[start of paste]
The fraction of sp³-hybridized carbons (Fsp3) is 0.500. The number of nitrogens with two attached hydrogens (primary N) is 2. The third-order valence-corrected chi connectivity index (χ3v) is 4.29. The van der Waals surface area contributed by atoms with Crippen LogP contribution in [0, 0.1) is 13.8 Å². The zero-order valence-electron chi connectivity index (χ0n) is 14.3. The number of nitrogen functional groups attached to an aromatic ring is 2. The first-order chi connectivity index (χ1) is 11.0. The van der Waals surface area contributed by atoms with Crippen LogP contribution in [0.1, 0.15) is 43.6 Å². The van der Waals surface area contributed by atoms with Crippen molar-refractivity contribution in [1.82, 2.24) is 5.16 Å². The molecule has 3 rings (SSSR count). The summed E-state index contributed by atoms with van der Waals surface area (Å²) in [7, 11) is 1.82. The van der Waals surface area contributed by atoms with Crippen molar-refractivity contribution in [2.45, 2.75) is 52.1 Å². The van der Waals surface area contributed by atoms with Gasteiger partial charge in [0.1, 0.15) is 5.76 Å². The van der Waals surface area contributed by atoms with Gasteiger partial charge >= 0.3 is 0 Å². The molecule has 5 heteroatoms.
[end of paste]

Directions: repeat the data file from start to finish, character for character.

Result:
The fraction of sp³-hybridized carbons (Fsp3) is 0.500. The number of nitrogens with two attached hydrogens (primary N) is 2. The third-order valence-corrected chi connectivity index (χ3v) is 4.29. The van der Waals surface area contributed by atoms with Crippen LogP contribution in [0, 0.1) is 13.8 Å². The zero-order valence-electron chi connectivity index (χ0n) is 14.3. The number of nitrogen functional groups attached to an aromatic ring is 2. The first-order chi connectivity index (χ1) is 11.0. The van der Waals surface area contributed by atoms with Crippen LogP contribution in [0.1, 0.15) is 43.6 Å². The van der Waals surface area contributed by atoms with Crippen molar-refractivity contribution in [1.82, 2.24) is 5.16 Å². The molecule has 3 rings (SSSR count). The summed E-state index contributed by atoms with van der Waals surface area (Å²) in [7, 11) is 1.82. The van der Waals surface area contributed by atoms with Crippen molar-refractivity contribution in [2.45, 2.75) is 52.1 Å². The van der Waals surface area contributed by atoms with Gasteiger partial charge in [0.1, 0.15) is 5.76 Å². The van der Waals surface area contributed by atoms with Gasteiger partial charge >= 0.3 is 0 Å². The molecule has 5 heteroatoms.